Can America’s West stay wild?
Policy on vast public lands has favored ranchers. Demographics and economics may alter that equation now.
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Rick Knight, professor of wildlife conservation at Colorado State University, Ft. Collins, says it’s not so simple. The fates of public and private lands are intertwined in the West. Whither goes one, so goes the other, he says. “If you want to save our natural heritage, you have to save both public and private,” Professor Knight says. “They are interlaced.”Skip to next paragraph
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Mark Brunson, a professor in the Department of Environment and Society at Utah State University, Logan, says that without low-cost grazing permits, many ranchers would go out of business. But it’s no throwaway subsidy. If done sustainably (as he and others say it can be), ranchers provide an invaluable service. They supply locally raised beef for a burgeoning locavore movement. Less tangible is the “living cowboy culture” they provide.
“The culture of ranching, which is also part of the American psyche, is also important,” he says.
Cultural heritage vs. land and species preservation
To many, this last argument falls flat. Destructive professions shouldn’t be subsidized, no matter how iconic. If the concern is development, address it directly with zoning laws.
Demographic shifts long under way may change this debate. If the question is what the public values more – a working landscape or a pristine one – the “keep it pristine” camp is on the rise. (Disturbed by rapid development, even farmers and ranchers have begun to push for more landscape-friendly zoning.) Analyses of the past 40 years of economic growth show that preserving nature is the better long-term investment, economists say.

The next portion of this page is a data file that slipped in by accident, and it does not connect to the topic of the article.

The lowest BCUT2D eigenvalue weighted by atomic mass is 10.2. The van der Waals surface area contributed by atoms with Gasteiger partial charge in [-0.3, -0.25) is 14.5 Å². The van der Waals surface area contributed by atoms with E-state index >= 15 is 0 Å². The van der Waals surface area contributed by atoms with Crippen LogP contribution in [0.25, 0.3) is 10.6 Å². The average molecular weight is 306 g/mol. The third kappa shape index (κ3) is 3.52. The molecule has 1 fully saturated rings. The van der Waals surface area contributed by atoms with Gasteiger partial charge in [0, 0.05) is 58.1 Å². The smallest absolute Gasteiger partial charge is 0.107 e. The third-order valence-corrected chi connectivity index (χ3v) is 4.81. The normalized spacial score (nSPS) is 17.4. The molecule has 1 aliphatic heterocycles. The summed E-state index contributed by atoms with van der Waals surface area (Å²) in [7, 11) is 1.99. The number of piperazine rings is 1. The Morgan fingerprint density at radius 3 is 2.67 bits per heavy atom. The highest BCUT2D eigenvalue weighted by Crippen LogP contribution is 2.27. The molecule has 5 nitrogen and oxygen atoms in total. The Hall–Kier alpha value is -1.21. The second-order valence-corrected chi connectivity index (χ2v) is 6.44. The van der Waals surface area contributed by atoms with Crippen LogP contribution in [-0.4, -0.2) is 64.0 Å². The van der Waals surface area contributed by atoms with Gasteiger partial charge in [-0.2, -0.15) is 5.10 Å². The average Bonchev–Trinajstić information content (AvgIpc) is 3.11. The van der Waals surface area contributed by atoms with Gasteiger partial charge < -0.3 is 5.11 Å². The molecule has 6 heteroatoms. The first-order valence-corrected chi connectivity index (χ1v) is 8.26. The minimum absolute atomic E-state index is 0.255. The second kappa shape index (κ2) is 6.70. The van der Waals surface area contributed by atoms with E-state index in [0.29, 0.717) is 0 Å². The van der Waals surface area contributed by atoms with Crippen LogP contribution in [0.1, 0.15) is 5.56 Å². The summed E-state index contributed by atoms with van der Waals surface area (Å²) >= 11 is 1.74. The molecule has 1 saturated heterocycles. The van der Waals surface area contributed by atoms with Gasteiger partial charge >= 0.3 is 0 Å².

With its expanses of relatively pristine nature and a modern infrastructure, the US West is unique, says Ray Rasker, executive director of Headwaters Economics, a nonprofit in Bozeman, Mont. The region has long been a magnet for immigrants. But late-20th-century arrivals were not, as they once had been, mostly people seeking to work the land. Resource extraction, once a mainstay, is an ever-shrinking portion of western economies.
Profound economic, demographic shifts under way
Between 1970 and 2000, nonlabor jobs fueled 86 percent of this growth. Mining, timber, and agriculture (including ranching) contributed only 1 percent. Now, 93 percent of jobs in the West have no direct link to public lands, says Rasker. But wilderness areas, in conjunction with infrastructure like airports, correlated closely with areas that saw the greatest growth.
“The major contribution is that it creates a setting,” he says, and that’s what immigrants want. Conserving rather than exploiting nature makes more economic sense, he says. People move here to live near nature.
Land-management agencies have been slow to recognize the new role of unspoiled public lands as an amenity, he says. But they’re coming around. The marked “blue shift” in the politics of Western states in the recent election suggests a more conservation-minded public.
For Thomas Power, an economist emeritus at the University of Montana, Missoula, the puzzle is why the shift didn’t come sooner. He attributes the inertia to the nation’s love affair with the idea of ranchers.
“People move here partly to play out the fantasy of being a cowboy,” he says. “Rather than having attitudes different from long-term residents, they were trying to imitate or share in many of those attitudes.”